"The demand for the Snap IPO has been very, very strong," says Jeff Zell, an analyst with IPO Boutique, a research firm. There was enough investor interest for Snap to raise its IPO price more, according to Zell, but it likely wanted to see the stock pop on the first day.
Investors are flocking to buy up Snap shares even with some significant red flags.
The young company saw user growth slow to a halt in the final months of last year, according to its original IPO filing last month. The slowdown coincided with Facebook's Instagram launching a Snapchat copycat feature.
In the filing, Snap repeatedly said its user numbers and engagement "can be lumpy and unpredictable" -- or the opposite of what Wall Street typically prefers.
Snap only began making money two years ago and is still struggling to turn a profit. The company suffered losses of $515 million in 2016, up from a loss of $373 million the year before."|
|the cloud is getting increasingly more reliable over time
Amazon failure disrupts hundreds of thousands of websites
SEC and key Apple services hit by outage of web services platform
Wednesday, 1 March, 2017
A widespread technical failure at Amazon Web Services hit hundreds of thousands of websites on Tuesday, including the US Securities and Exchange Commission and certain key Apple services, highlighting how the cloud company has become part of the backbone of the internet.
The failure, which began around 9:45am Pacific Time, lasted for more than four hours and centred around Amazon’s simple storage service, which is one of its most widely used features and a cornerstone for many web applications.
The outage temporarily blocked videos on Netflix and on Amazon’s own website, and caused sites such as Expedia, Slack and Snapchat to function poorly or not at all. Apple, which uses AWS, reported widespread technical problems at the same time, including with its App store, Apple Music and iCloud back-up.
“People are sort of realising how much of the internet relies on Amazon,” said Dave Bartoletti, an analyst at Forrester.
He added that AWS reliability was still considered to be high despite the outage. “This is not a trend in my view, the cloud is getting increasingly more reliable over time,” he said.
The fact that Amazon was able to identify the problem within two hours suggested that the problem was most likely a software glitch, said Mr Bartoletti. Amazon has not specified what caused the error.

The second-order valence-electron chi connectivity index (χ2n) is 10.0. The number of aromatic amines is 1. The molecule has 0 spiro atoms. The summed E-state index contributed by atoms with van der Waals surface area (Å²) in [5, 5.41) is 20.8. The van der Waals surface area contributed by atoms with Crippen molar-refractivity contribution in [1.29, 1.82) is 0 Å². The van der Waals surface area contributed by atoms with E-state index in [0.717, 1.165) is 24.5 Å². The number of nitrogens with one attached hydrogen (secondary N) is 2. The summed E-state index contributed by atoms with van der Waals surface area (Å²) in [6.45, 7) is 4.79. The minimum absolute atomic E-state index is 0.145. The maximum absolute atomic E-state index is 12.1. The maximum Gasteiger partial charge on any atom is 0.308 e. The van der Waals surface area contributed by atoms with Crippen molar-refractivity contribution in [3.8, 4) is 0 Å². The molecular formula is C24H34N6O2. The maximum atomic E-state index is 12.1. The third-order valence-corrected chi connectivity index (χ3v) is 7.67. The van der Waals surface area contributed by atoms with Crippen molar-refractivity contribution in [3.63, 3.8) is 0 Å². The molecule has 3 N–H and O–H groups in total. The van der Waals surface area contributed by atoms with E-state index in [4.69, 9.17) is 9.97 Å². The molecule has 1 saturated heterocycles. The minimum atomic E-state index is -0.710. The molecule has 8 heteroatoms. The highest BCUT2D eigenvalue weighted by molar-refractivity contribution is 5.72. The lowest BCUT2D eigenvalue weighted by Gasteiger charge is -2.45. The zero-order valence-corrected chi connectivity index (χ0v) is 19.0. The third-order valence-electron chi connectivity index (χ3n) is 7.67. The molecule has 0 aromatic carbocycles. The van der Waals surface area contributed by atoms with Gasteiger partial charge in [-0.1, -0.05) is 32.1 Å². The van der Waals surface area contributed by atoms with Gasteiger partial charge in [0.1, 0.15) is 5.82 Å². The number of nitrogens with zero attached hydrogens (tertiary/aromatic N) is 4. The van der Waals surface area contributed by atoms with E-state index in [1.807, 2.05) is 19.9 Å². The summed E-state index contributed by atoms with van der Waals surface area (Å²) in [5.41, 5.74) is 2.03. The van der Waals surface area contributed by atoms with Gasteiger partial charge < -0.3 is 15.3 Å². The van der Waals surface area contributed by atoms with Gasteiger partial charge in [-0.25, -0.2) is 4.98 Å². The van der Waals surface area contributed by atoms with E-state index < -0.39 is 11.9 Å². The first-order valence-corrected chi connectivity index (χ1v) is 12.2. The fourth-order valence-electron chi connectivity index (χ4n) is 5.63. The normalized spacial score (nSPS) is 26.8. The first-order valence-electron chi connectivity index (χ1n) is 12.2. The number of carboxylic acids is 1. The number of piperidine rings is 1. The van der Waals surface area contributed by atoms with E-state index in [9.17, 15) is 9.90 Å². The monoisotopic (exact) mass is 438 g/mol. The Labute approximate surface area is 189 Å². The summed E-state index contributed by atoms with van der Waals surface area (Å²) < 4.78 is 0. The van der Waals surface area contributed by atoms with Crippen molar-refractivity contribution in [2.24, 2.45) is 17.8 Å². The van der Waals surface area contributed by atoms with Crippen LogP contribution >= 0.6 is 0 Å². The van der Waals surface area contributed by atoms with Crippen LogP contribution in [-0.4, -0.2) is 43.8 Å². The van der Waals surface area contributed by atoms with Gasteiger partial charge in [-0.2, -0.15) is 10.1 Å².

Earlier in the day, the failure had even incapacitated AWS’s own services dashboard — making it impossible to display updates about which services had been affected — although this was subsequently fixed.
Amazon Web Services is the fastest-growing part of Amazon, with more than $12bn in revenues last year, and accounts for the majority of operating profits at the company. It is by far the largest public cloud provider in the US, with more than 10 times as much storage capacity as each of its nearest rivals, Microsoft and Google.
While AWS was an early leader in the cloud services market, it has had to contend with increasing competition from its US rivals, as well as competitors overseas such as AliCloud, which is owned by Alibaba.
AWS clients include the Central Intelligence Agency and dozens of Fortune 500 companies, including Deloitte, General Electric, Kellogg’s, Comcast and Condé Nast.
While the company often says that its reliability is greater than 99.99 per cent, the widespread problems on Tuesday underscore how an outage in one area can quickly ripple across the internet.|
|Wow fabulous results|
|Results on Monday. Need to be strong to support that chart.|
old father time
AWS cloud cash share: Bigger than Microsoft, IBM, Google COMBINED
Cloud democratising IT? Nah, it's shared by even fewer players
7 Feb 2017 at 12:25, Gavin Clarke
AWS sucked up over one third of all cloudy infrastructure sales globally in the closing quarter of 2016 - more than three of its next biggest rivals could muster together.
The total IaaS sector grew by a whopping 49 per cent year-on-year to $10.3bn in Q4, according to analyst house Canalys, as a raft of businesses continued to shun capital intensive refreshes of on-premise server estates.
In its tenth year of operation, the web services division of Amazon accounted for $3.48bn of sales, giving it a 33.8 per cent market share, while Microsoft, Google and IBM SoftLayer had to make do with $3.17bn between them.
“Continuing demand is driving the adoption of cloud infrastructure services, which accelerated the cloud data centre expansion among key service providers,” Canalys stated.
In the quarter, IBM rented some rack space from a local data centre provider, as did AWS and Microsoft. All of the American giants are trying to convince UK customers their data is safe in their hands but rather than building new facilities in the country, has chosen to buy extra capacity from someone else.
Enterprise IT provider Oracle lagged behind e-commerce giant Alibaba, on 1.7 per cent and 2.4 per cent respectively. The latter has been on a drive to attract enterprises and startups to its cloud with roadshow events in London.
AWS is the undisputed IaaS kingpin but revenues of $3.5bn in Q4 was below Wall Street’s expectations by about $100m and so the parent company’s share price took a few knocks.
Meanwhile, Synergy Research Group agreed that AWS is king, and said Microsoft, Google and IBM "are gaining ground but at the expense of smaller players in the market."
Amazon Web Services: the secret to the online retailer's future success